To Fight Wage Theft California Gets Strong Assist From Worker Centers
Annelisa Luong met with the Kome Japanese Seafood & Buffet employees in secret to talk about their sub-minimum wages and lack of overtime pay.
She convened clandestinely with cooks and dishwashers. Sometimes they met at a McDonald’s, other times at a transit stop and other times in workers’ homes.
“Here is an opportunity,” she recalled saying. “The state is investigating. You actually have the opportunity to speak up.”
Her efforts worked. Workers cooperated with the state’s investigation of Kome, a popular San Francisco Bay area restaurant, and in 2018 the labor commissioner issued $5.16 million in citations alleging wage theft by the employer. The restaurant ultimately closed, but its owners settled without admitting fault in August 2020, eventually paying $2.6 million to 133 workers.
The probe was the outcome of the state’s partnership with the Chinese Progressive Association, a San Francisco nonprofit that employs Luong and has organized working-class immigrant Chinese families for 50 years.
The investigation also is part of a broad strategy the state launched six years ago to work alongside 17 labor-friendly organizations, most of them worker centers — nonprofit community hubs that advocate for low-wage workers. The state calls its collaboration with the groups the California Strategic Enforcement Partnership.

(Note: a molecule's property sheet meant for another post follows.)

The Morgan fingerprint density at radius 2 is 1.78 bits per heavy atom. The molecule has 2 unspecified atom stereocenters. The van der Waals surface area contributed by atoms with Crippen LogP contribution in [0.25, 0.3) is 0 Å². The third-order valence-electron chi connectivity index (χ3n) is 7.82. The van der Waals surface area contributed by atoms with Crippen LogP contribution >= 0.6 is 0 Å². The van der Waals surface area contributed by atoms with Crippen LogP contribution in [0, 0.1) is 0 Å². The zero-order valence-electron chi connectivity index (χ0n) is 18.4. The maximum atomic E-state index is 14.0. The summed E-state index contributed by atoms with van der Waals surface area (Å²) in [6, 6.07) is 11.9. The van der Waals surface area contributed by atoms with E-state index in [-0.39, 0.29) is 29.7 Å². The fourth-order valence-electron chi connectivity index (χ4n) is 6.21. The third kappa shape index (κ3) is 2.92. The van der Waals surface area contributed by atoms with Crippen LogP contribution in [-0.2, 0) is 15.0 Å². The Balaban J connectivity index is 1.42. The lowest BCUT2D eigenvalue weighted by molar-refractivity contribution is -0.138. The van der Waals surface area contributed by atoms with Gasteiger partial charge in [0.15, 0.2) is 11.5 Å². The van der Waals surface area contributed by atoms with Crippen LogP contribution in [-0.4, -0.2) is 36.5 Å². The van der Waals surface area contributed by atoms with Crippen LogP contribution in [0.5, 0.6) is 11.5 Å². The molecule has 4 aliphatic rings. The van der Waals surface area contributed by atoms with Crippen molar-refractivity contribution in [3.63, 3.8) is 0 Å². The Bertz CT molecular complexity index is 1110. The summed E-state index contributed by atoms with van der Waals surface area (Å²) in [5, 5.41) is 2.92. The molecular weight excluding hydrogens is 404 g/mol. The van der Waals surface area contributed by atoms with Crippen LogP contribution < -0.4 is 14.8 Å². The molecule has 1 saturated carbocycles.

Labor experts say the partnership is one of the state’s most proactive responses to wage theft. By convincing groups of workers to testify in an investigation, the partner groups help the state target prominent employers and seek large repayments for workers, despite legal fights that are long and drawn out, state officials said.
“We’re going after bigger companies, and we have multiple defendants,” Labor Commissioner Lilia García-Brower said in an interview. “They have a lot to protect, right? And so they’re coming in with their A-game to defend themselves against these multimillion-dollar citations.”